Once the Fed finishes tapering, it plans to continue to maintain its balance sheet by replacing Treasurys and mortgage-backed securities as they mature. But eventually, policymakers hope to start shrinking the Fed’s balance sheet by letting expiring assets “run off” without replacing them.

After the economy started to recover from the 2007-09 recession, the Fed started gradually raising the federal funds rate to keep inflation in check. It waited almost two years after the first increase to start shrinking its balance sheet.

Although the decision to shrink the balance sheet will be “data dependent,” almost all participants at the committee’s last meeting “agreed that it would likely be appropriate to initiate balance sheet runoff at some point after the first increase in the target range for the federal funds rate,” the minutes said. The timing “would likely be closer to that of policy rate liftoff” than in 2014.

Many committee members think the pace of any balance sheet runoff “would likely be faster” than in 2014, although monthly caps on the runoff of securities “could help ensure that the pace of runoff would be measured and predictable,” the minutes said.

In the long run, some committee members said they’d like to see the Fed’s balance sheet consist mostly of Treasurys, which could be accomplished by reinvesting principal from mortgage-backed securities into Treasurys “relatively soon,” or letting mortgages “run off the balance sheet faster than Treasury securities.”

No decisions about shrinking the Fed’s balance sheet were made at the meeting, and committee members agreed that changes in the target range for the federal funds rate “should be the … primary means for adjusting the stance of monetary policy.”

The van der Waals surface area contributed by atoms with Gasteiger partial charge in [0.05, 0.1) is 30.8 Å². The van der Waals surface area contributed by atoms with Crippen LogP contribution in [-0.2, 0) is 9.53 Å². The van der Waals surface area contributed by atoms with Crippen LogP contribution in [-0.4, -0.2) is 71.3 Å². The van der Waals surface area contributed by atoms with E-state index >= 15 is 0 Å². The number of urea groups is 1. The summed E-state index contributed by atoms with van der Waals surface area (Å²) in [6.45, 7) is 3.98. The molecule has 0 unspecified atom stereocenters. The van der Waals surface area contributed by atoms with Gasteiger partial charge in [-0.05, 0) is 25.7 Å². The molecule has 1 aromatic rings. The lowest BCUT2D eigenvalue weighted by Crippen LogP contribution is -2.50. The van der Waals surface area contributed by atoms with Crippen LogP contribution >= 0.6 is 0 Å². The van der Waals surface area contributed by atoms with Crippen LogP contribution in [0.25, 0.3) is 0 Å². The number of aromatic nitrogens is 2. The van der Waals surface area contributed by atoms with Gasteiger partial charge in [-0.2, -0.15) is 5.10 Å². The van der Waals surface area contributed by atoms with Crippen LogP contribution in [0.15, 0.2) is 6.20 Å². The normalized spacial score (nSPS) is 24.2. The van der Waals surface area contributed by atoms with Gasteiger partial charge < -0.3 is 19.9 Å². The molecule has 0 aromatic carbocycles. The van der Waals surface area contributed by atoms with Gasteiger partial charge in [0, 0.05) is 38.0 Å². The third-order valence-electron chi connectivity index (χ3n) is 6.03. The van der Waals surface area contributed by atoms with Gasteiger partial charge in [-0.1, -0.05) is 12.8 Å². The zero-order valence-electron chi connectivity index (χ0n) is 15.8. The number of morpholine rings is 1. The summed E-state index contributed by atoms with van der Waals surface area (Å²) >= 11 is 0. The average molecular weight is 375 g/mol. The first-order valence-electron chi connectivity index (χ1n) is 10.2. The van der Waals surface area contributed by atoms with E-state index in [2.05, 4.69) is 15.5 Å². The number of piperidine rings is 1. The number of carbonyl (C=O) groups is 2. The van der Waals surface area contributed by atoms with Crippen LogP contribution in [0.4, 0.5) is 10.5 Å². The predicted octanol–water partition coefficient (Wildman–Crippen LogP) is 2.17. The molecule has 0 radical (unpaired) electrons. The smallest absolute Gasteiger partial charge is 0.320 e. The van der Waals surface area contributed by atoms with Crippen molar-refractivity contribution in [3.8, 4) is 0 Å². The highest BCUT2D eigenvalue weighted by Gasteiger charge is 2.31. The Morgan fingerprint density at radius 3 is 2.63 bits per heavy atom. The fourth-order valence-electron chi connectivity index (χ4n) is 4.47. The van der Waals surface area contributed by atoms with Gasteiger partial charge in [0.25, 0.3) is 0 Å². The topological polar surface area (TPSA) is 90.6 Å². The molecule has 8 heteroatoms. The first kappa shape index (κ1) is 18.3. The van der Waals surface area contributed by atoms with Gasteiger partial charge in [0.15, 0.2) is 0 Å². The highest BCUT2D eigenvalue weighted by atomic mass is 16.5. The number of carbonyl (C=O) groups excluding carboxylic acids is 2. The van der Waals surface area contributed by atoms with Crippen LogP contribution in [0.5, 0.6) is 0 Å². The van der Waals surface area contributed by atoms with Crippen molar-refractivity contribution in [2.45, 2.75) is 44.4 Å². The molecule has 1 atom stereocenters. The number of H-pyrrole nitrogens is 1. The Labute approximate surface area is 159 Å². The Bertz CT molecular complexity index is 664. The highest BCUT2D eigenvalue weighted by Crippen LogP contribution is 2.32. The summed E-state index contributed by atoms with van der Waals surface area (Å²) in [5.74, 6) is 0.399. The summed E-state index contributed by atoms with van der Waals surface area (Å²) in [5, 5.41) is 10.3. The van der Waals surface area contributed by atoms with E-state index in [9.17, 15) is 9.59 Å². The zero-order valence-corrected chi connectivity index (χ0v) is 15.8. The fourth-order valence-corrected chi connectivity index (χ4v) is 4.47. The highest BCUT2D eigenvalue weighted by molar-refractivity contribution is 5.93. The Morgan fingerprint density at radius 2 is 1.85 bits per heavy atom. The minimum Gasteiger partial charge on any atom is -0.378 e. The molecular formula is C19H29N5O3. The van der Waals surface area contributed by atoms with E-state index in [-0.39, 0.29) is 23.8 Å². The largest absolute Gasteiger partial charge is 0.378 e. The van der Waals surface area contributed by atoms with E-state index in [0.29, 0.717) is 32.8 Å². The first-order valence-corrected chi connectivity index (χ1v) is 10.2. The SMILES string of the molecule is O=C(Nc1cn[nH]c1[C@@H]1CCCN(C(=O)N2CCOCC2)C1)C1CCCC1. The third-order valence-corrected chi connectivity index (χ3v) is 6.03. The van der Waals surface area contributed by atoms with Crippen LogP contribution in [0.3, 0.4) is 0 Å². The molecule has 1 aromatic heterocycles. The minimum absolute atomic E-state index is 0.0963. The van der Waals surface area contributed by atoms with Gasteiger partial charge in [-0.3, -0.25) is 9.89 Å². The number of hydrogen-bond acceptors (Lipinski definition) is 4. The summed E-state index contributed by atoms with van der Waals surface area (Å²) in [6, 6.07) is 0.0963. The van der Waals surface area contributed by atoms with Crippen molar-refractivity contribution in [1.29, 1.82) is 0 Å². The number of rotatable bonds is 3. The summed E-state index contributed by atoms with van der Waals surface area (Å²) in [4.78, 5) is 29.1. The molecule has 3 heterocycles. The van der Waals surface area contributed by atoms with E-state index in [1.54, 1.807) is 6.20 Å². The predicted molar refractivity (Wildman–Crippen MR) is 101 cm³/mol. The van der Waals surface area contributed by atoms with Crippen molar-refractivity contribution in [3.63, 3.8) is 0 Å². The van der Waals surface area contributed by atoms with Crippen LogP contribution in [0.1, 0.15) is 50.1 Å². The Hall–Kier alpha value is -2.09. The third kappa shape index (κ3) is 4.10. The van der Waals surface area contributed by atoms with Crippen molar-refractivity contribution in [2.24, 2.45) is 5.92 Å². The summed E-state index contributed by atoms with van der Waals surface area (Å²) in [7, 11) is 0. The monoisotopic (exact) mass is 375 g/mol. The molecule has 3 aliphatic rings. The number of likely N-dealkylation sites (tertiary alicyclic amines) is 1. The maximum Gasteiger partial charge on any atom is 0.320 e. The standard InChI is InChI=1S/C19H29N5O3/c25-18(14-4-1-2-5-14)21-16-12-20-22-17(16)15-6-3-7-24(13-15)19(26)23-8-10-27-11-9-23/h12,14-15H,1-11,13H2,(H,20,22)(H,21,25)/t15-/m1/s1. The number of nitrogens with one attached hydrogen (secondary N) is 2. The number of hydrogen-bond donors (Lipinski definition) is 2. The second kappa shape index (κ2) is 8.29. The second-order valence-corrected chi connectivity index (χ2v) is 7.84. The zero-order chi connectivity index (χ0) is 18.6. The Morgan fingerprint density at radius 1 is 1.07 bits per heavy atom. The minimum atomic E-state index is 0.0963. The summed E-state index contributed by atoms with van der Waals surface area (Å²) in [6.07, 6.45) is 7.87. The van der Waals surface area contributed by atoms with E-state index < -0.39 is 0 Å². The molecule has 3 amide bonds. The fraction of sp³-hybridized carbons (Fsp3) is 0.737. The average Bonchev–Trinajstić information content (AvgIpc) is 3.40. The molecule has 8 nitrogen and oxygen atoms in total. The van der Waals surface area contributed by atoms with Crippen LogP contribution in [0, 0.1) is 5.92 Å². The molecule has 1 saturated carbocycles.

Because the ultimate source of funding for most mortgages are investors who purchase mortgage-backed securities, the Fed’s eventual withdrawal from mortgage markets is expected to put pressure on mortgage rates.

How much they’ll rise is a subject of debate. Economists at Fannie Mae expect inflation to moderate, and that mortgage rates will rise only gradually, to an average of 3.5 percent in the second half of 2022. Forecasters at the Mortgage Bankers Association envision a steeper rise, to 4.3 percent, over the same period.

Mortgage rate forecasts diverge

Source: Fannie Mae and Mortgage Bankers Association forecasts.

For now, the Fed hasn’t even finished tapering, and could change its mind and decide to keep buying mortgages beyond March if circumstances change, noted Pantheon Macroeconomics Chief Economist Ian Shepherdson.

Talking about shrinking the balance sheet helps the Fed telegraph its intentions, but Shepherdson doesn’t see an imminent move.

“We expect much more on this question at upcoming meetings, but we remain of the view that the Fed is unlikely to dive into outright balance sheet contraction in a hurry,” Shepherdson said in a statement. “Rate increases send a clearer message to the public, and we see no pressing need to take the risks associated with shrinking the balance sheet if the inflation numbers head down in the way we expect in the spring.”

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Email Matt Carter